Legal news from Sunday, May 15, 2005
18:05 EDT

[JURIST] After days of deadly anti-US rioting in Afghanistan [JURIST report], protests in other Muslim countries, and condemnations [JURIST report] of American actions by civil and judicial leaders around the Muslim world, Newsweek editors have backtracked on their story of Koran abuse by US personnel at Guantanamo Bay [Newsweek report] [read more]

14:05 EDT

[JURIST] Three Saudi reformers on trial for sedition and using Western tactics in calling for the institution of a limited constitutional monarchy in Saudi Arabia were sentenced to prison terms of six to nine years Sunday. Human rights observers and family members of the accused were barred from the courtroom [read more]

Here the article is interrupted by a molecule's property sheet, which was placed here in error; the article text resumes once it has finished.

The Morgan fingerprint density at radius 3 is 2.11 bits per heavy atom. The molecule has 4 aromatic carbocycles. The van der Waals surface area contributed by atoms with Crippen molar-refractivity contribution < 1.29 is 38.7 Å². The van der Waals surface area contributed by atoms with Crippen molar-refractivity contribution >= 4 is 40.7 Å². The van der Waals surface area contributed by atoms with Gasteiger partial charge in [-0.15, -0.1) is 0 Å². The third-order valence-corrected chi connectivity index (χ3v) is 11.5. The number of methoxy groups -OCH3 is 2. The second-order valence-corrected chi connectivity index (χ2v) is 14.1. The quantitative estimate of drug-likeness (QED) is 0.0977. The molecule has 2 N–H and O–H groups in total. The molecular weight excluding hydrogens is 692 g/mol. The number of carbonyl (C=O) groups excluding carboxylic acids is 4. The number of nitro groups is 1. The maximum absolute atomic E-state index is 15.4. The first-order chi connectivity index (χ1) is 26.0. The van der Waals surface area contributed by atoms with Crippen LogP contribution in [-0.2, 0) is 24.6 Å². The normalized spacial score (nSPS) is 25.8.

13:05 EDT

[JURIST] The Iranian parliament [official website] Sunday passed a measure encouraging Iran's government to resume the "peaceful use" of nuclear technology consistent with international law and the Nuclear Non-Proliferation Treaty (NPT). In referring to "provision of the fuel cycle for generating 20,000 megawatts of electricity" the measure appears to envisage [read more]

12:05 EDT

[JURIST] A federal appeals court Friday upheld a lower court ruling that the inscription "In God We Trust" above the doorway of a county government building in North Carolina [WEMY-TV photo] is not an unconstitutional infringement of the separation of church and state. A panel of the US Fourth Circuit [read more]

10:05 EDT

[JURIST] A US military investigator has cleared a US Marine of murder charges in connection with the deaths of two Iraqi prisoners. 2nd Lt. Ilario Pantano [defense website] stood accused of killing the two prisoners [JURIST report] execution-style on April 15, 2004; if convicted he could have faced the death [read more]

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